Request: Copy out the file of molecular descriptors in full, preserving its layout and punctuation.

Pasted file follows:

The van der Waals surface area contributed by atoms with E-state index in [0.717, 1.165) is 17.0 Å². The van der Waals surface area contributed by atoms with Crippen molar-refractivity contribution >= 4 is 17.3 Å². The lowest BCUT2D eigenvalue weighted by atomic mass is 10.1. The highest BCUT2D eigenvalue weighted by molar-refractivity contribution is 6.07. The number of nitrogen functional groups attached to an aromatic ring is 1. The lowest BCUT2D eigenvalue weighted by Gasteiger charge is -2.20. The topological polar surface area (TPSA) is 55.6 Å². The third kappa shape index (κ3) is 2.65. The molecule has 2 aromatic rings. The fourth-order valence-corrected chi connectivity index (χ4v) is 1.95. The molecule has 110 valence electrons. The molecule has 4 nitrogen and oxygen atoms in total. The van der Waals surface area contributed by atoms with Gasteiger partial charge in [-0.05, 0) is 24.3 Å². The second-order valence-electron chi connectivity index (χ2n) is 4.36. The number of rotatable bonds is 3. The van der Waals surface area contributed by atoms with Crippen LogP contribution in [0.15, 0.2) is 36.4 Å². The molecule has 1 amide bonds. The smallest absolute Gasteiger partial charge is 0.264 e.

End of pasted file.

The van der Waals surface area contributed by atoms with E-state index in [0.717, 1.165) is 17.0 Å². The van der Waals surface area contributed by atoms with Crippen molar-refractivity contribution >= 4 is 17.3 Å². The lowest BCUT2D eigenvalue weighted by atomic mass is 10.1. The highest BCUT2D eigenvalue weighted by molar-refractivity contribution is 6.07. The number of nitrogen functional groups attached to an aromatic ring is 1. The lowest BCUT2D eigenvalue weighted by Gasteiger charge is -2.20. The topological polar surface area (TPSA) is 55.6 Å². The third kappa shape index (κ3) is 2.65. The molecule has 2 aromatic rings. The fourth-order valence-corrected chi connectivity index (χ4v) is 1.95. The molecule has 110 valence electrons. The molecule has 4 nitrogen and oxygen atoms in total. The van der Waals surface area contributed by atoms with Gasteiger partial charge in [-0.05, 0) is 24.3 Å². The second-order valence-electron chi connectivity index (χ2n) is 4.36. The number of rotatable bonds is 3. The van der Waals surface area contributed by atoms with Crippen LogP contribution in [0.15, 0.2) is 36.4 Å². The molecule has 1 amide bonds. The smallest absolute Gasteiger partial charge is 0.264 e.